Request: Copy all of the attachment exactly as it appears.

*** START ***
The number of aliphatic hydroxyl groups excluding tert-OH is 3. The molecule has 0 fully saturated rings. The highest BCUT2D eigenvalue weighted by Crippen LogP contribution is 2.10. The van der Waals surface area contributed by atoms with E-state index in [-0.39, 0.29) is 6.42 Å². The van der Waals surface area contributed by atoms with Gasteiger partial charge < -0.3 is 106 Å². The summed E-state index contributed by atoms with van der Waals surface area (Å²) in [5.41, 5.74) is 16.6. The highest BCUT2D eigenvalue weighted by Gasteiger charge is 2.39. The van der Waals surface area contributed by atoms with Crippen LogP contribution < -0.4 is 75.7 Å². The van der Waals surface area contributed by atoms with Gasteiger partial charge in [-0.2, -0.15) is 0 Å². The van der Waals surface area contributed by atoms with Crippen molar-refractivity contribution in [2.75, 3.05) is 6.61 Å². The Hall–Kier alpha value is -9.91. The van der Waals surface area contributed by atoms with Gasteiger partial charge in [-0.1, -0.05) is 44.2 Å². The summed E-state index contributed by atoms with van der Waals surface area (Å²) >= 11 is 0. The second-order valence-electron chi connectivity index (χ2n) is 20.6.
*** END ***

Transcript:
The number of aliphatic hydroxyl groups excluding tert-OH is 3. The molecule has 0 fully saturated rings. The highest BCUT2D eigenvalue weighted by Crippen LogP contribution is 2.10. The van der Waals surface area contributed by atoms with E-state index in [-0.39, 0.29) is 6.42 Å². The van der Waals surface area contributed by atoms with Gasteiger partial charge < -0.3 is 106 Å². The summed E-state index contributed by atoms with van der Waals surface area (Å²) in [5.41, 5.74) is 16.6. The highest BCUT2D eigenvalue weighted by Gasteiger charge is 2.39. The van der Waals surface area contributed by atoms with Crippen LogP contribution < -0.4 is 75.7 Å². The van der Waals surface area contributed by atoms with Gasteiger partial charge in [-0.2, -0.15) is 0 Å². The van der Waals surface area contributed by atoms with Crippen molar-refractivity contribution in [2.75, 3.05) is 6.61 Å². The Hall–Kier alpha value is -9.91. The van der Waals surface area contributed by atoms with Gasteiger partial charge in [-0.1, -0.05) is 44.2 Å². The summed E-state index contributed by atoms with van der Waals surface area (Å²) >= 11 is 0. The second-order valence-electron chi connectivity index (χ2n) is 20.6.